Our discussion of gentrification touched on how rising property taxes associated with gentrification force out longtime residents and how major development projects in Denver disproportionately affect low-income neighborhoods negatively and out-of-state developers positively (read about the Platte to Park Hill storm drains project here and the I-70 expansion here).
We also talked about the importance of being aware of local politics and news, which we are often distracted away from by national politics and news. The death of The Rocky Mountain News and the dire situation of The Denver Post can complicate this, but there are good local news outlets, including the Denverite.
You can find out who your state legislators are here.
You can contribute to Candi’s campaign for Denver City Council here.
Questions to continue the discussion:
- A question to ask about any development project: Who benefits from the project in the short term and long term? Who is harmed by it? Who profits from it? Are these people and groups local?
- What are ways to measure the “progress” of a neighborhood besides rising real estate prices?
- When a development project is touted as creating jobs, what are those jobs, who gets them, how much do they pay, and how long do they last? Who ultimately benefits from those jobs—the people in the neighborhood or people from other areas?
Please continue the conversation, in real life and/or below!
Candi CdeBaca is Co-Founder and Co-Executive Director of Project VOYCE, Reviver & Member of Cross Community Coalition and Founder & Principal of Rebel Soul Strategies. She is a community advocate in her home community of Northeast Denver. She has been featured as an influential leader and advocate by several publications and outlets including Politico, Fortune, Forbes, New York Times, The Guardian, The Atlantic, 5280 Magazine, Planetizen and Canadian Broadcast Corporation. She has also authored and co-authored publications featured in the Denver Post, Nonprofit Quarterly and Equity Alliance. She is a fierce advocate for justice. CdeBaca has an unwavering commitment to ensuring increased participation of underrepresented groups in the political process and in leadership and decision-making roles across sectors.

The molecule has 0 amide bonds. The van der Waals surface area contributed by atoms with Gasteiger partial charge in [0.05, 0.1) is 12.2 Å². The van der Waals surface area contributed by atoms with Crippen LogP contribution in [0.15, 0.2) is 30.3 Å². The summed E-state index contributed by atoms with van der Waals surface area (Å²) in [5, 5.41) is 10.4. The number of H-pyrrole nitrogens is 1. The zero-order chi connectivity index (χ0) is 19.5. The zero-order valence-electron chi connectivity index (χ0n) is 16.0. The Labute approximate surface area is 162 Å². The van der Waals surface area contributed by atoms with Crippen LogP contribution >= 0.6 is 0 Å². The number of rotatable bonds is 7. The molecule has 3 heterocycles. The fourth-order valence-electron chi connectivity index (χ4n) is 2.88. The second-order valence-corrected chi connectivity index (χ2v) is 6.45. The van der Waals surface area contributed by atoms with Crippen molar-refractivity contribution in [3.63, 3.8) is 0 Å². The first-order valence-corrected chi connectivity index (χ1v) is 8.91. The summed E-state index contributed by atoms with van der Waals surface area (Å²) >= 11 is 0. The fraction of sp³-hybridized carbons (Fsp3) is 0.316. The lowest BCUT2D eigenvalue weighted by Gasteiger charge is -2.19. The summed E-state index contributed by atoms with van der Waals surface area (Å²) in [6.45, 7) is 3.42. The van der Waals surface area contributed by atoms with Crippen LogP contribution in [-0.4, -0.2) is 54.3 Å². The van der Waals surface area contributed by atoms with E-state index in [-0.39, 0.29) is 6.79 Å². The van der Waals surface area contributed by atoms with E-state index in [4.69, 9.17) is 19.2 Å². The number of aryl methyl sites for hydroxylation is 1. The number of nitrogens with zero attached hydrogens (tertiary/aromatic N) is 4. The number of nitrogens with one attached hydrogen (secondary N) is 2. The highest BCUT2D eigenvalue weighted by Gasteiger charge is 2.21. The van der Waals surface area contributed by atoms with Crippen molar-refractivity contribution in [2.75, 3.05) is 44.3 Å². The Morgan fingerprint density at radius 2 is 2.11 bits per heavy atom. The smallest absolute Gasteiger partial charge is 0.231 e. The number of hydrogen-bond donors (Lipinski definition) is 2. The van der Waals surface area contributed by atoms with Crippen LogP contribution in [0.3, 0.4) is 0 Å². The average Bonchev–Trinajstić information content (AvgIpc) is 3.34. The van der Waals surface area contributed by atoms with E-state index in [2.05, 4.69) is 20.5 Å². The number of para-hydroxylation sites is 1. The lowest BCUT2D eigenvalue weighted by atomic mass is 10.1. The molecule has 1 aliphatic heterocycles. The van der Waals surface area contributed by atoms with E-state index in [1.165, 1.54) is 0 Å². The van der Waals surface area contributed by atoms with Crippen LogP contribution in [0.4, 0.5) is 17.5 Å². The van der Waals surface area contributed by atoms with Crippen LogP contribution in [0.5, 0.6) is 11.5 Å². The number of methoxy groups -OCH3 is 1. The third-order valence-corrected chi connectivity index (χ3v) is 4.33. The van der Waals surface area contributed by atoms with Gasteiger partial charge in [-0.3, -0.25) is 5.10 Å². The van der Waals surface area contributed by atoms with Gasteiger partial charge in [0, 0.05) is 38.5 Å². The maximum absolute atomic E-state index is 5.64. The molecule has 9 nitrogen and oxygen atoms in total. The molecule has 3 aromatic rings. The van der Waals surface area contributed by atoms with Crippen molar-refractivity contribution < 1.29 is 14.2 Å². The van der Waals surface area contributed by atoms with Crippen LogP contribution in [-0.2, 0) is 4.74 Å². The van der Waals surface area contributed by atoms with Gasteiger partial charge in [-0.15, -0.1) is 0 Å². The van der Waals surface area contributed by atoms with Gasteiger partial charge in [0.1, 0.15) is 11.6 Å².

CdeBaca is a prominent voice in the Denver area on a range of social justice issues, policies and practices including: affordable housing, people-centric development, solidarity economics, environmental justice, community schools, youth entrepreneurship, school finance, and youth voice. She is accomplished in compliance, investigation, monitoring, training, motivating and leading diverse groups of people to share a mutual vision and achieve common goals. She effortlessly conceptualizes and transforms opportunities into action to achieve long term and short term goals. She has an entrepreneurial spirit and seeks to design creative approaches to overcome perceived challenges.
Before taking the role at the helm of Project VOYCE, Candi contracted with Denver Public Schools and lobbied for the Colorado Children’s Campaign for Colorado’s 2015 Legislative Session. Prior to returning to Denver in 2014 from the Nation’s Capital, Candi served as a New Leaders Fellow with the Center for Progressive Leadership, Education Policy Fellow for Excelencia in Education and as a Negotiator, Investigator and Compliance Monitor for the District of Columbia Public Schools. Prior to moving to DC in 2009 she spent time as an Education Policy Fellow for the National Conference of State Legislatures, Group Therapist for the Denver Center for Trauma & Resilience, and Program Coordinator at DU’s Center for Multicultural Excellence. She currently serves as a member of the GES Anti-Displacement Coalition, the Colorado Education Network, and COPA Fair-Lending Coalition. Born and raised in Denver, Colorado CdeBaca learned the importance of advocacy growing up as the eldest of three to a single mother living in poverty. She is a proud first-generation Daniel’s Fund Scholar and graduate of Manual High School, University of Denver, and University of Denver Graduate School of Social Work. Candi was one of the first appointments to the Denver Mayor’s Commission on Youth and was the first and youngest dual-degree graduate from the University of Denver’s Graduate School of Social Work. She was a member of the inaugural cohort of the Latino Leadership Institute 2015 and the inaugural cohort of the Transformative Leadership for Change Fellowship in 2017.